Question 15.
What services are provided by SEBI investors ?
Answer:
The following services are provided by SEBI to its investors :

1. Liquidity of Investment: A stock exchange ensures liquidity of investment by ready marketability of securities. Investors can avail of services of expert professionals who operate on the stock exchange.

2. Collateral Security : As the securities dealt in stock exchanges are negotiable they can be pledged as ‘collateral security’ for raising loans.

3. Safe and Fair Dealings : A stock exchange ensures safe and fair dealings in securities. It makes scrutiny before listing.

4. Educate the Public : Wide publicity of working of a stock exchange helps to educate the public. Investors are able to find out the market value of their investment. They can make a rational choice among various securities. Some stock exchanges publish data and reports. They serve as clearing house of business information and provide advice and guidance to investors.

5. Quick Disposal: Facility for quick disposal of securities at the stock exchanges helps to minimize the risk of investment in securities. It becomes possibility to diversify investments and risks.

Question 16.
What are its trading process of NSEI ?
Answer:

1. Placing the order : In this the seller or purchaser gives information about securities like name of company, price, number, time etc.

2. Conveying the message to computer : The terminal operator after receiving the order feeds it in the computer. NSEI established in all parts of our country continuous feeds the orders in computer.

3. Starting of matching process : As soon as the computer receives messages or orders, it starts the matching process. While matching orders, the best matching order is sought to be found.

4. Accepting orders : After selecting the best matching of buying and selling orders, its list is obtained on computer screen immediately. It tells us at what rate, time and to whom order has been transacted.

5. Delivery and Payment: The delivery and payment are made according to the rules of NSEI after the transaction has been settled.

MP Board Solutions

Question 17
What do you mean by OTCEI ? What are its objectives ?
Answer:
The OTCEI was established under section 25 of the companies act 1956 in October 1990. Industrial Credit and Investment Corporation of India (ICICI), Unit Trust of India (UTI), Industrial Development Bank of India (IDBI), Industrial Finance Corporation of India (IFCI), General Insurance Corporation of India (GIC), Life Insurance Corporation of India (LIC), SBI capital market limited and Canbank financial services limited are the promoters of OTCEI, The need of OTCEI was felt due to the existance of large number of new and small companies which remain unnoticed and consequently their shares remain largely untraded. The OTCEI is a completely computerised in which buying and selling of securities is absolutely transparent.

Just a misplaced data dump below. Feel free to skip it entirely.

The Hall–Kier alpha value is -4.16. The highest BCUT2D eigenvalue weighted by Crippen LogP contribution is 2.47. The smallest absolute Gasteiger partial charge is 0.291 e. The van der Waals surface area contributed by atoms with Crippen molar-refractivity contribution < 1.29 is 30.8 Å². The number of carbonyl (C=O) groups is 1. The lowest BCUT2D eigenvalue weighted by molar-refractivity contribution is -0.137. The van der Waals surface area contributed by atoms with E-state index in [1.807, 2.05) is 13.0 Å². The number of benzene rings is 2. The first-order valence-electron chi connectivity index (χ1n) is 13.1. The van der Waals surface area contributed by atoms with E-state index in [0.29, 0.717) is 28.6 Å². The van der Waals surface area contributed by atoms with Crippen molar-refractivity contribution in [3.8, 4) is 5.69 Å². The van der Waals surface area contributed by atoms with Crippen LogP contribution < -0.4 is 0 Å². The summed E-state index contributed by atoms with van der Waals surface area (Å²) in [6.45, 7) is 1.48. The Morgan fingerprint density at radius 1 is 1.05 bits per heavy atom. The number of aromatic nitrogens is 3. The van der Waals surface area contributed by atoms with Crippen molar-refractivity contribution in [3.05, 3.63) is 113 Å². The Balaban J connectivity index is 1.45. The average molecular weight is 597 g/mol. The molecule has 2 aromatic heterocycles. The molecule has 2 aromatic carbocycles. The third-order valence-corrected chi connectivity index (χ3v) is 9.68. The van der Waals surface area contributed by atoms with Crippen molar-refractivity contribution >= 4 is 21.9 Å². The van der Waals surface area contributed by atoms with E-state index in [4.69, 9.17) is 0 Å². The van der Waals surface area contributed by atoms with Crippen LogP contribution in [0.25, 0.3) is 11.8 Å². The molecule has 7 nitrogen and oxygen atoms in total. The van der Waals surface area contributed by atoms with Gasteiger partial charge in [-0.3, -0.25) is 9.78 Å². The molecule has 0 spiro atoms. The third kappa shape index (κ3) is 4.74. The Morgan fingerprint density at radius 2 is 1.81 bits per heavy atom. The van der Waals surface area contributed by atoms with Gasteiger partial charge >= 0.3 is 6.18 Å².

Control: The functions and activities of OTCEI is under the supervision of government of India and SEBI.
Objectives : The objects of the establishment of the OTCEI are as follows :

  1. To maintain the liquidity in the securities of small companies.
  2. To provide speedy solution to the problems of investors.
  3. To maintain the transparency of transactions.
  4. To bring the stock exchange within the reach of an ordinary man.
  5. To provide facilities for listing of small companies.

Question 18.
Write the special features of secondary market.
Answer:
Following are the characteristics of secondary market:

1. It creates liquidity: It creates liquidity in securities. By liquidity we mean changing of securities in cash very soon. This work is done by secondary market.

2. It comes after primary market: Under secondary market public do not get the capital first time, under secondary market capital is formed or received from various sources and again it is invested this securities are first sold in primary market and then in secondary market.

3. It has a particular place : Secondary market is located at a particular place which is called an exchanges. It is not compulsory that selling and buying of shares should be done through exchange also. Two persons can do it directly.

4. It encourages new investments : In share market the rates of shares goes on changing. To take advantage of this situation new investors enters this market which encourages industrial sectors.

MP Board Solutions

Question 19.
What is meant by money market ? Discuss its characteristics.
Answer:
Money market refers to that market where transaction of lending and borrowing of short term funds take place. It is divided into two sectors i.e., organised market and unorganised market. Organised market consists of Reserve Bank of India on the other hand unorganised market consist of indigenous bankers and money lender.
The characteristics of money market:

  1. Dealing in short term fund: Money market provides short term funds for use. By short term use means four period up to one year.
  2. Meeting short term financial needs : Money market focuses on meeting the short term financial requirement.
  3. Safety : The securities of money market and normally safe. They have minimum risk of default due to shorter term and financial soundness of the issuers.
  4. High liquidity: These are highly liquid because they can be changed into cash very easily.
  5. Types of Securities : Treasury bills, certificates of deposits, commercial bills etc. are issued for raising capitals.